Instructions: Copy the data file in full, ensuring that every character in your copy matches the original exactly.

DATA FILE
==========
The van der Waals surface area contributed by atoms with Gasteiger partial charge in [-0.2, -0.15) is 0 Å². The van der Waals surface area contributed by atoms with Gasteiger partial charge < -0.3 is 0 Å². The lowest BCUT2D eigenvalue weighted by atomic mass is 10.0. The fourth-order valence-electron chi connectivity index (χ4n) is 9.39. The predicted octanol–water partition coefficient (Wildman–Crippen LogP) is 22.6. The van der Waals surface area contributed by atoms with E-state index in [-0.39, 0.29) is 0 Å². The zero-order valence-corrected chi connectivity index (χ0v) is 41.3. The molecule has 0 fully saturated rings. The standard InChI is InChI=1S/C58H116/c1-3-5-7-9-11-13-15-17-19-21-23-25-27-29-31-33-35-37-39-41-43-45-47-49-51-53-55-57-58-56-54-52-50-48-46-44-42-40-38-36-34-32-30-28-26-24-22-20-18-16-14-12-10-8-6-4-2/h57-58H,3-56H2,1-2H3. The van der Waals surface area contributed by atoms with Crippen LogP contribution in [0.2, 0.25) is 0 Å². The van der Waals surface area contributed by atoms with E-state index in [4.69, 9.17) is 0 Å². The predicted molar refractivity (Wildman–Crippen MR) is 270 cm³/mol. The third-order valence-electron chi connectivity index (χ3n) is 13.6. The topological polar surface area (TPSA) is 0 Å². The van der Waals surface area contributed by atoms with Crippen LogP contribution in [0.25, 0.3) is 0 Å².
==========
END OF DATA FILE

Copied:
The van der Waals surface area contributed by atoms with Gasteiger partial charge in [-0.2, -0.15) is 0 Å². The van der Waals surface area contributed by atoms with Gasteiger partial charge < -0.3 is 0 Å². The lowest BCUT2D eigenvalue weighted by atomic mass is 10.0. The fourth-order valence-electron chi connectivity index (χ4n) is 9.39. The predicted octanol–water partition coefficient (Wildman–Crippen LogP) is 22.6. The van der Waals surface area contributed by atoms with E-state index in [-0.39, 0.29) is 0 Å². The zero-order valence-corrected chi connectivity index (χ0v) is 41.3. The molecule has 0 fully saturated rings. The standard InChI is InChI=1S/C58H116/c1-3-5-7-9-11-13-15-17-19-21-23-25-27-29-31-33-35-37-39-41-43-45-47-49-51-53-55-57-58-56-54-52-50-48-46-44-42-40-38-36-34-32-30-28-26-24-22-20-18-16-14-12-10-8-6-4-2/h57-58H,3-56H2,1-2H3. The van der Waals surface area contributed by atoms with Crippen LogP contribution in [0.2, 0.25) is 0 Å². The van der Waals surface area contributed by atoms with E-state index in [4.69, 9.17) is 0 Å². The predicted molar refractivity (Wildman–Crippen MR) is 270 cm³/mol. The third-order valence-electron chi connectivity index (χ3n) is 13.6. The topological polar surface area (TPSA) is 0 Å². The van der Waals surface area contributed by atoms with Crippen LogP contribution in [0.25, 0.3) is 0 Å².